Taking Time to Thank Those Helping Better Burque

alvaradomenaul

PCI color-coding for area around Menaul/Alvarado (subject of future post) via ArcGIS platform mentioned below

 

We might not have much in New Mexico when it comes to some things (e.g., manufacturing jobs, Malaysian restaurants, ethical House leadership in the Legislature), but one thing we do have, I’ve found, is a number of local government folks patiently ready to help us better understand the sort of issues we tend toward here at Better Burque.

While we’d love to write essay after essay about Malaysian restaurants, we tend toward issues surrounding transportation more here, particularly those transporting themselves via bicycles and as pedestrians. In researching/writing more specifically on these issues the past nine months, BB has been helped a great deal by several staffers at City of Albuquerque, Bernalillo County, “MRCOG” and even the New Mexico Department of Transportation.

When yours truly has had a question about some arcane aspect of getting around Albuquerque and environs, these staff folks have responded and their input has helped shape the “facts” behind the rantings and ramblings here. BB thanks all who have helped and continue to do so.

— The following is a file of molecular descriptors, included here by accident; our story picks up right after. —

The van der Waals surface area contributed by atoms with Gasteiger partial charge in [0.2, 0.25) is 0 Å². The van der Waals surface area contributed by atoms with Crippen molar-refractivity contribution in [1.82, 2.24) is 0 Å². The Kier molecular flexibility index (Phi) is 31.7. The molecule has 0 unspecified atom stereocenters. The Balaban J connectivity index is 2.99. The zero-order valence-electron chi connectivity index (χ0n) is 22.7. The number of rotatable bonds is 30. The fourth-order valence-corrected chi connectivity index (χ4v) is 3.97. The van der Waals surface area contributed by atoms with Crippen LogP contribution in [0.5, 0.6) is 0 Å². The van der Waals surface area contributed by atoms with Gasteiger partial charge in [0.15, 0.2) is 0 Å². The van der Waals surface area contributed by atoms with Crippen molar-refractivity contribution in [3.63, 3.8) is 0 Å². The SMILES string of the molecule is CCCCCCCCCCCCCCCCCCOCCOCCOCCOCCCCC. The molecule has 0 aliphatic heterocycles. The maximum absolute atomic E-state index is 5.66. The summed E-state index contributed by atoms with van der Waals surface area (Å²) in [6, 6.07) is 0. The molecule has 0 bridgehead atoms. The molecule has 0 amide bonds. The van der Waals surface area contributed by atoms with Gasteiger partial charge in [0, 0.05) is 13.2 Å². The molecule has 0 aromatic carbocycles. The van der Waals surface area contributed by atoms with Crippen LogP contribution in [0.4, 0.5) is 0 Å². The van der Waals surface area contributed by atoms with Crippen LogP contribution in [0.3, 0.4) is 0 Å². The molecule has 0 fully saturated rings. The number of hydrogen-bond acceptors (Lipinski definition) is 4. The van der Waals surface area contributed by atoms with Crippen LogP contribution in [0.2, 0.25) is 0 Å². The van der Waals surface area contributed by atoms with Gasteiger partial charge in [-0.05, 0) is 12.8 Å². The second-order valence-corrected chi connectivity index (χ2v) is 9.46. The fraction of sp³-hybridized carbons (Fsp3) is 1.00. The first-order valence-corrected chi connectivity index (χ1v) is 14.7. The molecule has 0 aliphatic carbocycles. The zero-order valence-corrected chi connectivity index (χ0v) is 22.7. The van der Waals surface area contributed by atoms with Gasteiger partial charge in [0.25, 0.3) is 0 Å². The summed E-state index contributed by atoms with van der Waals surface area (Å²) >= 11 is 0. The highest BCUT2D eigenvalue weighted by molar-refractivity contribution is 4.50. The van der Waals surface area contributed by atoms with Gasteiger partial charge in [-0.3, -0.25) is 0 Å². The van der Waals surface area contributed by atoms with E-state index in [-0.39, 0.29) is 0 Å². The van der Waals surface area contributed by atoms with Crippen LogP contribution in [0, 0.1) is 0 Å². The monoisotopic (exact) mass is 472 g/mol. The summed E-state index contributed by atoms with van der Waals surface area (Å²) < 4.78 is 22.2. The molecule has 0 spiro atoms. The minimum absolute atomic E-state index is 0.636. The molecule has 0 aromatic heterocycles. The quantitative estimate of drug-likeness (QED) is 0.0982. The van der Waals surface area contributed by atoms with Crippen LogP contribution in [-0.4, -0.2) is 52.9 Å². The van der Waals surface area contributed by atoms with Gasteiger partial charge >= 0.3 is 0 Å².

Here’s an example: In researching/writing a series of stories this year regarding the pedestrian injury/death epidemic, much information has come my way via these folks. This includes pointing me to the Pedestrian Composite Index (PCI), a statistical look at area roads and their level of pedestrian “deterrence” and “generation” when it comes to walking these streets. While PCI is online, I must admit I didn’t find/look at it until directed by these staffers.

They’ve also been kind enough to explain the methodology involved in calculating, for instance, that the stretch of Lomas between San Mateo and San Pedro (a stretch which includes the site of the recently discussed HAWK signal) is 124.59, while Isleta between Blake and McEwen (where one finds the HAWK at Isleta/McEwen is 77.27. Generally, the higher the number, the greater the need for high-quality pedestrian infrastructure. FYI, the single highest PCI in town is Central between Louisiana and Pennsylvania at 199.99. Unsurprisingly, stretches of Central take six of the nine highest PCIs in town.

All specific numbers listed above are from the aforementioned kind staffers. I don’t want to inundate them with requests, but anyone interested in delving a bit more deeply in these issues (and, seriously, if you weren’t, why would you be here?) is encouraged to seek out information. Starting online at places like MRCOG, the City, or County can get you to helpful folks much easier than it might seem.

I know, I know, you’re quizzically stammering: “But Scot, helpful customer service from the government?” Understood. Still, this is not like calling the IRS office 800 number about your revised return. These folks are passionate about what they do and eager to “talk shop.” Admittedly, IRS customer support does not seem to share this level of passion, or humanity.